Risk of endometriosis and related occupational factors among working women

Risk of endometriosis and related occupational factors among working women

Study assesses occupational risk factors associated with endometriosis among working women in South Korea

Key Points


  • Significant associations between endometriosis risk and occupational characteristics, higher socioeconomic status, and health factors are revealed.


  • This is the first study in the literature to discuss the prevalence of endometriosis and related risk factors along with occupational characteristics in working Korean women.

What's done here

  • This study was conducted to investigate the multifaceted factors associated with endometriosis and assess their respective risks in the Korean working population.
  • Data from the extensive 2007–2015 National Health Insurance Service–Female Employees database was utilized.
  • Different factors, such as demographic, lifestyle, occupational, and environmental variables were assessed.

Key results

  • Endometriosis prevalence was 2.9% with higher occurrences noted in the age groups of 21–40 and 41–60 years.
  • Higher socioeconomic status was linked to an increased prevalence of endometriosis.
  • Underweight individuals were found to have a higher risk of endometriosis.
  • No significant associations were observed with smoking or drinking behaviors.
  • Higher rates of endometriosis were observed in office workers and longer-duration workers.

Strengths and limitations

  • The data being representative of the whole nation of South Korea, enabling the generalization of its findings is the strength of the study.
  • Limitations are lack of inclusion of admitted patients, lack of clinical diagnosis information for endometriosis, obstetric details, working conditions, exercise levels, and dietary factors.

Lay Summary

As a debilitating disease, endometriosis is well known to have effects on the patient's overall quality of life. Various studies have consistently reported that working women face an increased risk of endometriosis growth.

Lee et al. from Korea conducted a study to explore factors associated with endometriosis and estimate their risks in the Korean working population. The study was published in the October 2023 issue of the journal PLoS One  The authors used the 2007–2015 National Health Insurance Service–Female Employees database that included data from around 150.000 working women aged 15–64 years. Endometriosis cases were identified based on hospital visits with relevant diagnosis codes. Occupational characteristics such as work type, duration, and enterprise size were considered, along with socioeconomic factors like age and household income. Health status indicators, lifestyle behaviors, and comorbidities like hypertension, diabetes, anemia, and BMI were also examined. The cumulative prevalence of endometriosis based on work type during follow-up years was assessed and age-standardized prevalence ratios according to the International Standard Industrial Classification were calculated.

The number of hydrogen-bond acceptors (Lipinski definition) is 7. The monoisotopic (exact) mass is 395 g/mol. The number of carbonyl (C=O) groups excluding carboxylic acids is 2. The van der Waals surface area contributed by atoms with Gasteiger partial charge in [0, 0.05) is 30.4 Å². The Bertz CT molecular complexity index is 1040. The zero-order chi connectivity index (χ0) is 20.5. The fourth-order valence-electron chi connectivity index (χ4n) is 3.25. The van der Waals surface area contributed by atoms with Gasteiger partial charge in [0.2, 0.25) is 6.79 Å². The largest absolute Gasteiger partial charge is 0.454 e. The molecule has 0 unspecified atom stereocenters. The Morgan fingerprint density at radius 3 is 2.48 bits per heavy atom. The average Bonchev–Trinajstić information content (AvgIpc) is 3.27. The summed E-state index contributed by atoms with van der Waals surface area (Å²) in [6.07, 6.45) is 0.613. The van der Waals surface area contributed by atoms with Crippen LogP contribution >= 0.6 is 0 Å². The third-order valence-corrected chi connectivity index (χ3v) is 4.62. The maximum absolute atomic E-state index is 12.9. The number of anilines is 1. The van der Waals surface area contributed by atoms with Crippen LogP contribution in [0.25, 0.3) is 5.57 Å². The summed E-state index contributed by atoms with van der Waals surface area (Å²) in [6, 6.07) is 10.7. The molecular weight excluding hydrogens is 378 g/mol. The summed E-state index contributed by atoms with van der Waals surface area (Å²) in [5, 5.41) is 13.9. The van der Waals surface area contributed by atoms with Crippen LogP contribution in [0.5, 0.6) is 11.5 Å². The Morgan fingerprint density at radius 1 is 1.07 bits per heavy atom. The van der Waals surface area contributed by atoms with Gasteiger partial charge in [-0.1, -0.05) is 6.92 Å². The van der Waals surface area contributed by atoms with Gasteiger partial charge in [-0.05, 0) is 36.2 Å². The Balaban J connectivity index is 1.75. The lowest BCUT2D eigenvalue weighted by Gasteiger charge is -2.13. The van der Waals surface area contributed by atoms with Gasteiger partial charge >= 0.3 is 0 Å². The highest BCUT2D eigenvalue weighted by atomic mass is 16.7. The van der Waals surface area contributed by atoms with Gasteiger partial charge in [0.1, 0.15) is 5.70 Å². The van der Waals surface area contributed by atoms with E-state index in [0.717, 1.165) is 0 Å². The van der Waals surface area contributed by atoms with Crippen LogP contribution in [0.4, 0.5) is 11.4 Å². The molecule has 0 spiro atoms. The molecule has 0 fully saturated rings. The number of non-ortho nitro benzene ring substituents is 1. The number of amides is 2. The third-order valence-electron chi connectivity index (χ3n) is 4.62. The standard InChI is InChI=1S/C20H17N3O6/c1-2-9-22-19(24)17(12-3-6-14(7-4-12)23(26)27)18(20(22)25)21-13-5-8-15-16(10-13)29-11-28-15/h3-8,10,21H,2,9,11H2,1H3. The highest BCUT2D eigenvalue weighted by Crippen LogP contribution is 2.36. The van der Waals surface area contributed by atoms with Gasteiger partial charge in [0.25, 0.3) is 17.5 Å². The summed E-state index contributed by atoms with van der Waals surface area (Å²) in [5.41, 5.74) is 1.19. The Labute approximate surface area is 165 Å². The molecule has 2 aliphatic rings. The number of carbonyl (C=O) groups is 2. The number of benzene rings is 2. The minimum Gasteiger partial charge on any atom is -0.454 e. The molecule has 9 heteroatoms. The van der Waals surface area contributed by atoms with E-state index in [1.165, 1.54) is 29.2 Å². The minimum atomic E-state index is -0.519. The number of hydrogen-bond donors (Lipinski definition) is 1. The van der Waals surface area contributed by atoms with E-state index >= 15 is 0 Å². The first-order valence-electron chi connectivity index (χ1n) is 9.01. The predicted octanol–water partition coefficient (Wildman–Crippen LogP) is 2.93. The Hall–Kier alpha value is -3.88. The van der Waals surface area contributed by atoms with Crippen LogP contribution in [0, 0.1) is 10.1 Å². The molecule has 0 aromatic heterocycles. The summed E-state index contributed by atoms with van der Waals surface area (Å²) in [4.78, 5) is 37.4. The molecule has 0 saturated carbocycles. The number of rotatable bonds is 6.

The prevalence of endometriosis was 2.9%, with higher occurrences observed within the age groups of 21–40 and 41–60 years. Higher socioeconomic status was shown to be associated with the risk of endometriosis showing that it is reported more often in this group of women.

Being underweight and anemic, and not having hypertension or diabetes were more likely associated with endometriosis. No significant link was found between smoking or drinking behaviors and endometriosis. The authors comment that there are conflicting results from different studies performed on different populations regarding this subject, therefore more research is needed to identify the impact. 

Office workers and longer-duration workers had higher rates of endometriosis than manual workers and shorter-duration workers. Regression analysis revealed that workers aged 41–60 and underweight individuals faced higher risks of endometriosis. Despite no significant association with the type of work, the cumulative prevalence increased in office and manual workers. Age-standardized prevalence ratios indicated higher rates in certain occupational categories. The authors conclude by saying that their study sheds light on occupational factors influencing endometriosis risk among Korean female workers, offering crucial insights for further research and the development of preventive strategies.

Research Source: https://pubmed.ncbi.nlm.nih.gov/37797051/

endometriosis occupation working women risk factors office workers


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